THE Democratic Alliance has called for a full investigation into the tender process used in awarding a company, alleged to have strong ANC ties, a R4.3 million contract to supply KwaZulu-Natal's health department with the controversial Tara clamp (see here).
The clamp, currently in use by the department as the preferred method of circumcision as part of a roll-out programme in the province, has also come under the spotlight after it was found to be less safe than traditional circumcision procedures. DA KZN Health spokesperson, John Steenhuisen, confirmed that his party would call for answers on both the tender aspect and also the health and safety implications.
"The DA will call for explanations in the form of parliamentary questions to KZN Health MEC, Sibongiseni Dhlomo. We need to know why the tender process was circumvented. That there are other companies manufacturing the device that were exempted from the tender process, raises serious questions."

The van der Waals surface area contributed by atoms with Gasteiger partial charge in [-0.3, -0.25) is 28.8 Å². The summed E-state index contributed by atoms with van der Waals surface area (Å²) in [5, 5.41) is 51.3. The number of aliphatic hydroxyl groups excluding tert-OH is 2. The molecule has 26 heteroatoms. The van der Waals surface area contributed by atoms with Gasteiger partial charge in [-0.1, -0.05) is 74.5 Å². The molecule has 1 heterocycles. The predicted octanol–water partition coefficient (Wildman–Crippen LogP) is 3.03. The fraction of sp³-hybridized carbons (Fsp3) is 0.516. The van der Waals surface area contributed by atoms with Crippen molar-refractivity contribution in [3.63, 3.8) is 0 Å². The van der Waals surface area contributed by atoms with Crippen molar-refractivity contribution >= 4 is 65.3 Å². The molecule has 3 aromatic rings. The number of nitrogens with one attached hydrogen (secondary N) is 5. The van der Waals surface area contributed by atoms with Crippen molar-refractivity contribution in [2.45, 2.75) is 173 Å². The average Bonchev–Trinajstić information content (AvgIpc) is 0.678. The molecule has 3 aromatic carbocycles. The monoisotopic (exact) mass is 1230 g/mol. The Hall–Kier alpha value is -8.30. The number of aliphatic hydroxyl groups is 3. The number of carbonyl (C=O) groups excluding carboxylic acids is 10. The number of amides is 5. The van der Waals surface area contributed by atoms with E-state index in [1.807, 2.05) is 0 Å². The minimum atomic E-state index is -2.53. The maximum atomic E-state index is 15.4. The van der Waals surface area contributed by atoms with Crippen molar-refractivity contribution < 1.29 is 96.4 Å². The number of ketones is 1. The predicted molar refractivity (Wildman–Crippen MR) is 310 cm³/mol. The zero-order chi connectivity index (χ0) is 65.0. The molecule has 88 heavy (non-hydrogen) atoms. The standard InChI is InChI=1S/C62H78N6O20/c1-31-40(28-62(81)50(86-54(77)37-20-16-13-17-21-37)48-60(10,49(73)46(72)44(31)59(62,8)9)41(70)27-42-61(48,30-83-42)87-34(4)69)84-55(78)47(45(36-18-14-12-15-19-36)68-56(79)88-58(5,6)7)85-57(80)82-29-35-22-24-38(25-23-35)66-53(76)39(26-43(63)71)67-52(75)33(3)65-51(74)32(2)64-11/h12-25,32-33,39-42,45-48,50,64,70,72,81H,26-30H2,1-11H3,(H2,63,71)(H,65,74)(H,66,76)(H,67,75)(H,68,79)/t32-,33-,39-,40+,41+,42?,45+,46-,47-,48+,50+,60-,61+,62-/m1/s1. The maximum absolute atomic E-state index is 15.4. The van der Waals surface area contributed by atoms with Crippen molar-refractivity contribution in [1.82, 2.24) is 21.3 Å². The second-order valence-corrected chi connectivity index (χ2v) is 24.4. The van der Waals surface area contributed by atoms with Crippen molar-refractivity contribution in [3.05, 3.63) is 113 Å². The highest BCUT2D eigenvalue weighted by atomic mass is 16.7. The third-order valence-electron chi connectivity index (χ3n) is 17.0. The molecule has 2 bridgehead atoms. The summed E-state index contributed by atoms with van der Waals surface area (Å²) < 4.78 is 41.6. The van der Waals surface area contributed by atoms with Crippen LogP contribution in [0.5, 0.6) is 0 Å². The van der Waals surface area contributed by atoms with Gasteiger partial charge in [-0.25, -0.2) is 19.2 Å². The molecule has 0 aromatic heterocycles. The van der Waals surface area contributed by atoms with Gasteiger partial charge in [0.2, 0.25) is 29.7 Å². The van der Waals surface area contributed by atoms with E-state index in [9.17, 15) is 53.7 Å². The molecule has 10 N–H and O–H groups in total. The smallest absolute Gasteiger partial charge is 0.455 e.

Steenhuisen said that he was disturbed that, despite clinical trials pointing to problems with the device, the department continued to advocate its use, refuting all claims. "The Orange Farm trials show that the device is less safe than traditional circumcision methods. It is extremely worrying that, despite this, the health department persists in using the device. The DA calls on the MEC to commission an urgent independent clinical trial, so that the department can contest these claims on a medical and factual basis. To merely invite those opposed to the clamp to attend the roll-out programme is not good enough - it is clinical trials that count."
Statement issued by John Steenhuisen, MPP, DA KZN Spokesperson for Health, November 3 2010
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